BARAGA, Mich. — The current generation of Michigan hunters has successfully harvested white-tailed deer, elk, bear, and a wide range of small game, including the crafty coyote.
But today, for the first time in more than half a century, hunters will be matching wits with Canis lupus — the gray wolf — and they will likely find it to be a very challenging quarry.
Wolves, the largest member of the Canid family that includes dogs, foxes, coyotes, and jackals, are accustomed to being the hunter, not the hunted.
The wildlife biologists who know these reclusive predators well expect the human hunters taking part in Michigan’s first structured wolf hunting season in the Upper Peninsula to experience minimal success.
Brian Roell, a wolf specialist with the Michigan Department of Natural Resources who works out of the Marquette office, said that based on recent wolf hunts in Minnesota and Wisconsin, he would expect only about 4 percent of Michigan’s wolf-hunting permit holders to bring back a wolf this season. It will likely be that difficult.
“If we had any other game species, or deer hunting, or rabbit hunting, or squirrel hunting, where you’d have 4 percent success rates, the hunters would be quite upset with us,” Mr. Roell said. “I think some folks are probably overestimating their ability to harvest a wolf.”
Since today’s start of the wolf hunting season coincides with the opening of Michigan’s firearms season for deer, Mr. Roell said he believes many of the 1,200 wolf permits sold were purchased by white-tailed deer hunters who plan to hunt in the Upper Peninsula, and stalking wolves will not be their primary interest.
“I think a lot of these are going to be opportunistic hunters,” Mr. Roell said. “They are up here deer hunting anyway in the Upper Peninsula.”
The wolf hunting season that began a half-hour before sunrise is taking place in just three small sections of the Upper Peninsula — areas where biologists say there have been the most incidents involving wolves preying on livestock or dogs.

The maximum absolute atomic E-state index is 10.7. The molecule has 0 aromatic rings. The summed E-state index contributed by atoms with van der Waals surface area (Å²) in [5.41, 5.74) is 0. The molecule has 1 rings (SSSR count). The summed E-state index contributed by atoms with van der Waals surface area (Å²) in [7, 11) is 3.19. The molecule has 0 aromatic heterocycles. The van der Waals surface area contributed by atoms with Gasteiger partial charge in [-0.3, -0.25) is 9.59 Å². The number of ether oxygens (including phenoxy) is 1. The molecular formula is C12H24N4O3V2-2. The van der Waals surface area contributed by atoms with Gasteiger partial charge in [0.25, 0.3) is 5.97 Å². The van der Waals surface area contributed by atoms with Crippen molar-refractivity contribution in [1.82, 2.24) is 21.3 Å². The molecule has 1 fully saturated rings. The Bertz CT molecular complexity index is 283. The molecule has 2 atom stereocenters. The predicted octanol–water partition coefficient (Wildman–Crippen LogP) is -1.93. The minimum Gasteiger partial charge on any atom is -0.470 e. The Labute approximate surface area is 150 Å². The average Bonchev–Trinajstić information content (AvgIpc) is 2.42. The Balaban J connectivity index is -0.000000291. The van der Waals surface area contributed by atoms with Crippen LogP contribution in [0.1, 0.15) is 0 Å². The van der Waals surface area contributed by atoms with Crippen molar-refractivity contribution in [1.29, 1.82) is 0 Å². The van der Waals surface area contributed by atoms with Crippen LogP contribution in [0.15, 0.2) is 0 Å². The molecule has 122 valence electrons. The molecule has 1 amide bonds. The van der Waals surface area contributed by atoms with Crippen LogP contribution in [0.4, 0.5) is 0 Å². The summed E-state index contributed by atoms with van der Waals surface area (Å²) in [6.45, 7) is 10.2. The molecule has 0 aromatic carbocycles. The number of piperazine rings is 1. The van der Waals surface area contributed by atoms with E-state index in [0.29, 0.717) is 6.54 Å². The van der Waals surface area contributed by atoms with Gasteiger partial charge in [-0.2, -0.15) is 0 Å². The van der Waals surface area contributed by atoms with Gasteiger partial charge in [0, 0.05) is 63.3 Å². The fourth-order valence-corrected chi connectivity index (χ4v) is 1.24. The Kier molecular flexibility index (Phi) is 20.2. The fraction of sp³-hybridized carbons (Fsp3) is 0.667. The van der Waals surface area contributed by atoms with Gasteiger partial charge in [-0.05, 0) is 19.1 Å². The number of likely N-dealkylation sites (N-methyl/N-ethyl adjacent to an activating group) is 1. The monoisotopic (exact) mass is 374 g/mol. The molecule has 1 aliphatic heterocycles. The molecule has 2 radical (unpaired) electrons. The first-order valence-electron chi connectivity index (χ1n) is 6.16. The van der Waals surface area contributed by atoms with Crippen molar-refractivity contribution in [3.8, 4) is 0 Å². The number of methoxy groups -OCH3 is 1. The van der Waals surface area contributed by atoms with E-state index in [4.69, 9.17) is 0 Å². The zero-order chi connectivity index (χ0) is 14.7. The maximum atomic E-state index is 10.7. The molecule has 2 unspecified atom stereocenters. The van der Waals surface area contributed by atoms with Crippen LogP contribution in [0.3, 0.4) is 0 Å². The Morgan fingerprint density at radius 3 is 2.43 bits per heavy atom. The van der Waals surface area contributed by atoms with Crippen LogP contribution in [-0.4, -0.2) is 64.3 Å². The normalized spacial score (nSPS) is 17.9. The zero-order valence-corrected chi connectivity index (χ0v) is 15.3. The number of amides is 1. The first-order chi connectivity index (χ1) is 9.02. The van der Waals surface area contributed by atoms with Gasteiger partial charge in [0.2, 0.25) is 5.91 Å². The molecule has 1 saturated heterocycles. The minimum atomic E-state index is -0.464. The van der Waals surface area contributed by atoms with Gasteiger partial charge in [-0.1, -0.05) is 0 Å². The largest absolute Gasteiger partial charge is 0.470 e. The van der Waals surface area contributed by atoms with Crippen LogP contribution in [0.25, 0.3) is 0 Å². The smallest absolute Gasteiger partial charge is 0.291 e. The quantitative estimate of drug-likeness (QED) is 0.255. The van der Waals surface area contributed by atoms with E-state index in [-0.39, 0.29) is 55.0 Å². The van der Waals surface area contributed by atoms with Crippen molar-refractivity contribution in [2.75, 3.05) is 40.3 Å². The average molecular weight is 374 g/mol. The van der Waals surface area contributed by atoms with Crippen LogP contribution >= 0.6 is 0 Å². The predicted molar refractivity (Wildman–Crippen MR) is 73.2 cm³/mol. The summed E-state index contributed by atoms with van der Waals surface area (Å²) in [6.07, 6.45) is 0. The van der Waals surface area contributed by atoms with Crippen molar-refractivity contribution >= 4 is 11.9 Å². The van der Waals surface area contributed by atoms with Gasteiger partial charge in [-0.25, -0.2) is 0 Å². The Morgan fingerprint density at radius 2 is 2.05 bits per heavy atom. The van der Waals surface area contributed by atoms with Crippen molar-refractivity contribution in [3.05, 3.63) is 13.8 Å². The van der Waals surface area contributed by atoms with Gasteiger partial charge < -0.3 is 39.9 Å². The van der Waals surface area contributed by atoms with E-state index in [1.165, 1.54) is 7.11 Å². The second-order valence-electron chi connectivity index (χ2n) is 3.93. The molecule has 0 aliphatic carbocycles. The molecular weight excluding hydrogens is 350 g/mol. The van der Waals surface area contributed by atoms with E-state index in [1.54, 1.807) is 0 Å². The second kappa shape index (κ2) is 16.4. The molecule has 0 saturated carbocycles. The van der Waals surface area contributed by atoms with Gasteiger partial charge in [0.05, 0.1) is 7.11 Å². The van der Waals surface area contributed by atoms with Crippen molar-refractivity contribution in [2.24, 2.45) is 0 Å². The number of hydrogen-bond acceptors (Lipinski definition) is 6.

The MDNR said there were 136 verified attacks by wolves on livestock and dogs over the last three years, and hundreds more over the last decade or so as the wolf population in the Upper Peninsula expanded. There were only around 20 wolves in the Upper Peninsula two decades ago, but the population is now around 660.
Wildlife officials say the hunt is intended to provide some relief in the hardest-hit areas, but the total quota for the hunt — 43 animals — will not significantly affect the overall wolf population in the Upper Peninsula. There are not believed to be any wolves established in the Lower Peninsula.
Adam Bump, the bear and furbearer specialist with the MDNR, said Michigan is trying a “novel” approach for the management of wolves by keeping the hunts localized and focused on the places where wolf depredation cases have been the highest.
“The hunt is not about managing the number of wolves that are out there, but trying to reduce conflicts,” Mr. Bump said. “We don’t have set population goals — we’re trying to reduce conflicts.”
He said that although Michigan has not yet experienced an attack on humans by wolves, there have been cases where wolves have exhibited behavior that indicates they might have lost their fear of humans. He said the MDNR wants to take some kind of action before an attack on humans takes place.
Officials with MDNR hope to depress local populations of wolves in the troublesome areas, and at the same time change the wolves’ behavior. “We’re trying to look at being very conservative, but having some impact on those local populations,” Mr. Bump said.
The forces that have marshaled against the hunt, which include the Humane Society of the United States, gathered enough signatures to get the issue on the ballot next year, when Michigan voters will decide if the state should continue to classify wolves as a game species.
Nancy Warren, whose home is in wolf country just south of Baraga, is the regional director of the National Wolfwatcher Coalition. Ms. Warren said the wolf hunt lacks a “sound, scientific basis,” but instead has been pushed by special interest groups.
Wolves, which are native to Michigan, were all but wiped out in the Upper Peninsula by around 1960, when a state-backed bounty on the animals was ended. The state made them a protected species in 1965, and in 1973 the Endangered Species Act afforded Michigan’s few remaining wolves further safeguards.
A natural movement of wolves from Wisconsin, Minnesota, and Ontario eventually repopulated the Upper Peninsula, and in 2012, the U.S. Fish and Wildlife Service removed protection from wolves in the Great Lakes region.
Michigan is one of eight states where wolf hunting takes place, joining Alaska, Montana, Idaho, Wyoming, Washington, Wisconsin, and Minnesota. The neighboring province of Ontario also allows wolf hunting.
The 2013 Michigan wolf season will run until Dec. 31, or until the harvest target for each of the three management units is met. The bag limit is one wolf per person per year.
Contact Blade outdoors editor Matt Markey at: email@example.com or 419-724-6068.